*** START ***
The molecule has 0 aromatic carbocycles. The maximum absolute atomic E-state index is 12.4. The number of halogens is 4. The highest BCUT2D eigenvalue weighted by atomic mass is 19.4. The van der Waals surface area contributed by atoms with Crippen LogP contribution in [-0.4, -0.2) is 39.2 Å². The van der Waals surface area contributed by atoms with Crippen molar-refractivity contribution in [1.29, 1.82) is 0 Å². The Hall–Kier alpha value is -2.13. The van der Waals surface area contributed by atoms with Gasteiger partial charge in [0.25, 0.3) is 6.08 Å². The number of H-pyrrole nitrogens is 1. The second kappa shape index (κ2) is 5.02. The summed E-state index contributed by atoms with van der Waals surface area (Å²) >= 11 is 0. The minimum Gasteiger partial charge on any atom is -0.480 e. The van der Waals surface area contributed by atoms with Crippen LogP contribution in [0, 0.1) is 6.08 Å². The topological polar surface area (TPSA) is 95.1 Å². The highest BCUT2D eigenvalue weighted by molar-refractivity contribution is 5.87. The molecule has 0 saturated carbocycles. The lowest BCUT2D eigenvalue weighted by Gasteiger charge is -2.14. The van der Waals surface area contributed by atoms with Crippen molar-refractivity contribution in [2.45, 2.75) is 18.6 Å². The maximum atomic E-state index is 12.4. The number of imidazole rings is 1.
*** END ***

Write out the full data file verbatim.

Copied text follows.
The molecule has 0 aromatic carbocycles. The maximum absolute atomic E-state index is 12.4. The number of halogens is 4. The highest BCUT2D eigenvalue weighted by atomic mass is 19.4. The van der Waals surface area contributed by atoms with Crippen LogP contribution in [-0.4, -0.2) is 39.2 Å². The van der Waals surface area contributed by atoms with Crippen molar-refractivity contribution in [1.29, 1.82) is 0 Å². The Hall–Kier alpha value is -2.13. The van der Waals surface area contributed by atoms with Gasteiger partial charge in [0.25, 0.3) is 6.08 Å². The number of H-pyrrole nitrogens is 1. The second kappa shape index (κ2) is 5.02. The summed E-state index contributed by atoms with van der Waals surface area (Å²) >= 11 is 0. The minimum Gasteiger partial charge on any atom is -0.480 e. The van der Waals surface area contributed by atoms with Crippen LogP contribution in [0, 0.1) is 6.08 Å². The topological polar surface area (TPSA) is 95.1 Å². The highest BCUT2D eigenvalue weighted by molar-refractivity contribution is 5.87. The molecule has 0 saturated carbocycles. The lowest BCUT2D eigenvalue weighted by Gasteiger charge is -2.14. The van der Waals surface area contributed by atoms with Crippen molar-refractivity contribution in [2.45, 2.75) is 18.6 Å². The maximum atomic E-state index is 12.4. The number of imidazole rings is 1.